Ultrasound Technician Schools
Ultrasound technician schools come in all different shapes and sizes. Ultrasound technology is becoming a widely accepted career path taught by many varied educational institutions. This is good news in many senses because it means that if you are considering becoming an ultrasound technician, there are a lot of options open to you.
Would you like to study for one, two, or four years? Are you most comfortable in a traditional academic college setting or would you prefer a more technology focused environment? Or would you like to experience what it is like to actually work in a hospital setting before actually going out to work at a job? Thanks to the variety of sonography school choices, these are questions of preference that you can and should consider before enrolling in some kind of educational ultrasonography program. Ordinary attributes like cost, program duration, and program prerequisites also tend to vary. Aside from the basic fact that these are all ultrasound schools, differing factors like this need to be taken into consideration. This article will look at some of the varieties of the basic attributes of ultrasound education.
Here there are really only three basic options: Programs of 1 to 1.5 years, programs of 2 years, and programs of 4 years.
Programs of the one year length generally result in a certificate. This is not a degree per se, but is often enough to get an entry level ultrasound position. Whether or not this is a good option depends on how ambitious you are for a higher paying job and whether or not you plan to return to school. If you just want to quickly get into doing some work, a certificate may fit the bill. However you will not be able to take the national certification exam with this kind of credential and there are many employers who probably will not hire you with it.
The 2 year option – that is an Associate’s degree – is the most common. This qualifies you to take the American Registry of Diagnostic Medical Sonographers (ARDMS) examination and is generally accepted as a credential by most employers.
The 4 year option results in a Bachelor’s degree in Sonography. These courses go in depth. They may be a good choice if your primary goal is to start as a sonographer and advance to other related fields such as being a supervisor or ultrasound departments at a hospital, teach sonography, or go into related fields.
The basic types of schools that teach sonography are: community/junior colleges, vocational/technical schools, career schools, teaching hospitals and 4 year colleges and universities.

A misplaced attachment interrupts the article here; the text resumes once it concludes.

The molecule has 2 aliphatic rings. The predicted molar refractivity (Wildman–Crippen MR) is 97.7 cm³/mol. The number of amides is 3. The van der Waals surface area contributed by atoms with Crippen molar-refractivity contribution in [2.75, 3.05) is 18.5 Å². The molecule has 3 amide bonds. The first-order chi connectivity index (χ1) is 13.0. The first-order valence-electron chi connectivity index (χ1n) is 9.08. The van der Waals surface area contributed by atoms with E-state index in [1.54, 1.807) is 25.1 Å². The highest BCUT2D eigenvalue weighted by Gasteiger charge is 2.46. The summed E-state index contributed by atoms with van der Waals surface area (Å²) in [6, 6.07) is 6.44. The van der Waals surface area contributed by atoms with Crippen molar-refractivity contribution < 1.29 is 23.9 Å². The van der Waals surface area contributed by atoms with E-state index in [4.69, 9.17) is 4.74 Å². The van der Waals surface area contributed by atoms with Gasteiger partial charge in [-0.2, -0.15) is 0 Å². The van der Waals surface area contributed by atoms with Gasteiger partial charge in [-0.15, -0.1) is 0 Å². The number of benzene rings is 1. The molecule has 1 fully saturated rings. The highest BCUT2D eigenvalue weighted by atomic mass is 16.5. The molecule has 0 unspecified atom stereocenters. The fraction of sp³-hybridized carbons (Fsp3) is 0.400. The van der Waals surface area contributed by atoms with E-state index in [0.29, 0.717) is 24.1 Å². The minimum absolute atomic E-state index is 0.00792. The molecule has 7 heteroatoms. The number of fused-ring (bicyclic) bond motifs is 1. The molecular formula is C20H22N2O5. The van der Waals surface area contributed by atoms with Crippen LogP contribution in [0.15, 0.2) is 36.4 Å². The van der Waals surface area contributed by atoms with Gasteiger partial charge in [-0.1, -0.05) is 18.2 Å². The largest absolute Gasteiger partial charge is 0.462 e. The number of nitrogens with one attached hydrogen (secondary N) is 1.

Community colleges give either certificates or, more commonly, 2 year Associate’s degrees. Vocational and technical schools have an especially technologically focused sense to them. They may offer either Associate’s or Bachelor’s degrees. Career schools are dedicated institutions that generally focus only on a few areas. They most often award certificates or Associate’s degrees. Finally, 4 year colleges and universities have a variety of educational facilities and may offer either Associate’s or Bachelor’s degrees. Teaching hospitals allow students to get hands on experience in a hospital environment and also may offer 2 or 4 year degrees.
Costs of attending ultrasound school can vary greatly. Obviously one factor in this is the length of the program. The longer the program, the more it usually costs. In addition to this, more prestigious schools will cost more. Bachelor’s degree programs in ultrasound technology cost about the same as other undergraduate Bachelor’s degrees. Namely in ranges such as $15,000 to $50,000 yearly. Associate’s degrees may cost somewhat less but are comparable. Certificates may cost much less, being shorter programs that are geared toward quick turnover.
Accreditation is actually one of the most important attributes of an ultrasound school. The Commission on Accreditation of Allied Health Education Programs (CAHEEP) is an organization that accredits ultrasound programs nationwide. It is strongly recommended that you seek an accredited school. These schools are much preferred by employers as well as the ARDMS when considering if an individual qualifies to take the board exams.
Hopefully this has helped make clear some of the factors that differentiate and characterize ultrasound educational institutions and programs. There are a wide range of possibilities, so go over your priorities and goals and weigh all the factors. Finding a good school that is suited to your personal situation helps you get started on the right foot.
Here are other articles that you should check out:
How to Become a Certified Ultrasound Technician
How to Become an Ultrasound Technician
Top 5 Ultrasound Technician Schools
Types of Ultrasound Technician Training
What is the Difference between a Radiology Technician and an Ultrasound Technician?
Top 5 Sonography Schools